Several recent claims with high national profile have demonstrated how cellular technology and GPS tracking are assisting insurers in determining a person’s whereabouts leading up to the time a fire loss occurred. Keeping in mind material misrepresentation exclusions may be invoked if the insured intentionally provides false or misleading information to the insurance carrier concerning their claim, the issue of the insured’s whereabouts in the key time period leading up to the occurrence of the fire is one of the most material aspects of any investigation.
In a recent jury trial in Missouri federal court, the fire investigator was unable to determine the actual cause of the fire, but suspected arson. The investigator classified the fire as undetermined. The insureds claimed damages exceeding $1 million. In EUO testimony, the insureds testified they left the home at 7 p.m. to go for dinner with the house fully secured, and no missing keys. The insureds called to check on their daughter as they were leaving. This time was noted on the cellular records, and while en route to dinner calls came from their neighbor, and 911 dispatch, informing them of the fire.
With recorded times for these calls, and the ability to locate the cellular towers processing each call, the timeline showed the fire had to be burning before the insureds left the home. Photographs of the fire by a neighbor and the first-responders were date and time-stamped, and a simple GPS analysis map showed the insureds could not have been as far away from the home as they claimed.
At trial, the insurance carrier was prohibited from calling the fire arson, but the fire investigator was allowed to identify the origin area of the fire and the time frame of fire spread. Combined with the cellular timeline, the investigator testified the fire would have been actively burning when the insured exited the residence. The claim was denied for material misrepresentation and the jury returned a defense verdict.
In a nationally reported $12 million mansion fire in the Midwest, the extent of the fire debris field, combined with adverse weather conditions and other factors, led the insurance carrier to make a decision to not pursue an intentional act fire defense even when their expert ruled the fire intentional. Federal and state agencies also investigated but listed the fire undetermined.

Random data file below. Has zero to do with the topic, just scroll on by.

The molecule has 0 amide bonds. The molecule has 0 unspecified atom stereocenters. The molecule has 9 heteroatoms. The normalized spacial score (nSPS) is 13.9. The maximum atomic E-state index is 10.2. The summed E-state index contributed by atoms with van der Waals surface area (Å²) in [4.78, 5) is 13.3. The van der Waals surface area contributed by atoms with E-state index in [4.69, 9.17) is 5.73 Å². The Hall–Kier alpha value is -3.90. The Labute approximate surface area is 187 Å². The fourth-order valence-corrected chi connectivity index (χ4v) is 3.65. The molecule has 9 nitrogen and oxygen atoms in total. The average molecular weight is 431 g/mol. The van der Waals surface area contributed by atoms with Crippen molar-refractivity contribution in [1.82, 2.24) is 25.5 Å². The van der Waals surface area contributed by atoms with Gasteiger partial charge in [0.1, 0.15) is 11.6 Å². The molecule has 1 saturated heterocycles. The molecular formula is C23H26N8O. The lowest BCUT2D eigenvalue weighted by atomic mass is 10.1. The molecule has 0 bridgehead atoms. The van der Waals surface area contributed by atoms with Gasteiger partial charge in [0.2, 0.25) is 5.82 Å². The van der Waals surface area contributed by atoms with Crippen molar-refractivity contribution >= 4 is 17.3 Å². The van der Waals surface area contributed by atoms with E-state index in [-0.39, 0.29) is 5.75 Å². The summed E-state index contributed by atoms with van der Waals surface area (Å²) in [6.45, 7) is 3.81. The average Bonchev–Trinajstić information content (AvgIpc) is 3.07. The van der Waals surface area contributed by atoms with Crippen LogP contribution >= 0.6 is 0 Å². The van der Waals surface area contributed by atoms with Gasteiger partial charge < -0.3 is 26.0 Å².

In EUO testimony the insured admitted to his smartphone being with him throughout the day of the fire and provided a timeline for his whereabouts. The insurer retained a nationally recognized cellular expert who, working in conjunction with counsel, developed a computer model tracking the insured’s whereabouts throughout the day. The cellular data matched exactly the insured’s whereabouts for the entire 24-hour period on the date of loss except the 90 minutes before the fire. Tower baseline data from before and after the fire, showed when the insured was at the residence to which cellular towers the smartphone connected. In the crucial 90 minutes leading up to the fire, the insured claimed he was at a jobsite miles away.
The cellular data placed the insured at or near the residence within approximately 15 minutes of the fire being discovered. Under oath the insured agreed with the cellular tracking information for the entirety of the day, but claimed for the crucial time surrounding the fire the data was simply wrong, with no further explanation. The carrier proceeded with denial of coverage based upon material misrepresentation.
While these claims dealt with civil insurance investigation matters, this same information is being used by prosecutors to pursue criminal prosecution for insurance fraud. In a highly publicized case near Philadelphia, multiple parties face trial for conspiring to defraud an insurance company of in excess of $20 million arising from the third fire in five years at a multi-million dollar mansion. The insured, her husband, children, and others were indicted in a 47-page grand jury report summarizing over 80 witnesses and more than 100 exhibits. While none of the three fires were classified as incendiary, evidence clearly pointed to highly questionable causation.
Video showing the insured exiting the home near the time of the fire, inconsistent statements throughout the investigation to both public and insurance investigators, assertions of expensive jewelry allegedly stolen from the home, and inflated values of the items damaged all established a pattern of material misrepresentation. The insurance company, after previously paying millions of dollars for prior losses, denied coverage based upon material misrepresentation, and the defendants await trial on the pending criminal charges.
Cost of Fraud
These three cases alone, all occurring within the past several years, represent more than $50 million of combined potential insurance fraud. Innocent policyholders pay the cost for those who commit fraud. Despite the fact the cause of any given fire may not be able to be proven scientifically, this does not mean claims associated with such fires should automatically be paid. Old-fashioned claim investigation efforts combined with new technologies permit further investigation of these claims where necessary.
The reality is insurance carriers must be willing to invest the time, personnel, and resources necessary to investigate these losses utilizing well-trained staff, counsel, and experts. Ultimately, it also takes the courage to be willing to fight back in the battle against insurance fraud. The next time a report comes in marked UNDETERMINED, it does not necessarily mean it is the end of the investigation, if we are truly committed to battling fraud and seeking the truth